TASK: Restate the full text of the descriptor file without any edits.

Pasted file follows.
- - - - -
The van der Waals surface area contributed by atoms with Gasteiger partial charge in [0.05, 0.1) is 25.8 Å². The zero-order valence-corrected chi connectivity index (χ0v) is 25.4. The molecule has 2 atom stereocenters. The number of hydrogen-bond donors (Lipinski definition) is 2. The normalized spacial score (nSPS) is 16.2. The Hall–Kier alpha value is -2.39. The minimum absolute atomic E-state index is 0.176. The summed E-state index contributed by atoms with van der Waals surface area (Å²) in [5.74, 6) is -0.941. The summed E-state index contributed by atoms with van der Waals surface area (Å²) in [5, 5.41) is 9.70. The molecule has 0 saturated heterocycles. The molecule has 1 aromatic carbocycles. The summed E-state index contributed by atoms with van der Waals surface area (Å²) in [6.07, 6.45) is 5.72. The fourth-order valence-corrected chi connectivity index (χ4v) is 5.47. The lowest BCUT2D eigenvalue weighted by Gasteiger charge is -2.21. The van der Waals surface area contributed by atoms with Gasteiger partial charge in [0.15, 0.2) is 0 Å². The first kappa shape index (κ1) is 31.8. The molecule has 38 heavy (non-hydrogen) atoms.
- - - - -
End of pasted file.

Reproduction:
The van der Waals surface area contributed by atoms with Gasteiger partial charge in [0.05, 0.1) is 25.8 Å². The zero-order valence-corrected chi connectivity index (χ0v) is 25.4. The molecule has 2 atom stereocenters. The number of hydrogen-bond donors (Lipinski definition) is 2. The normalized spacial score (nSPS) is 16.2. The Hall–Kier alpha value is -2.39. The minimum absolute atomic E-state index is 0.176. The summed E-state index contributed by atoms with van der Waals surface area (Å²) in [5.74, 6) is -0.941. The summed E-state index contributed by atoms with van der Waals surface area (Å²) in [5, 5.41) is 9.70. The molecule has 0 saturated heterocycles. The molecule has 1 aromatic carbocycles. The summed E-state index contributed by atoms with van der Waals surface area (Å²) in [6.07, 6.45) is 5.72. The fourth-order valence-corrected chi connectivity index (χ4v) is 5.47. The lowest BCUT2D eigenvalue weighted by Gasteiger charge is -2.21. The van der Waals surface area contributed by atoms with Gasteiger partial charge in [0.15, 0.2) is 0 Å². The first kappa shape index (κ1) is 31.8. The molecule has 38 heavy (non-hydrogen) atoms.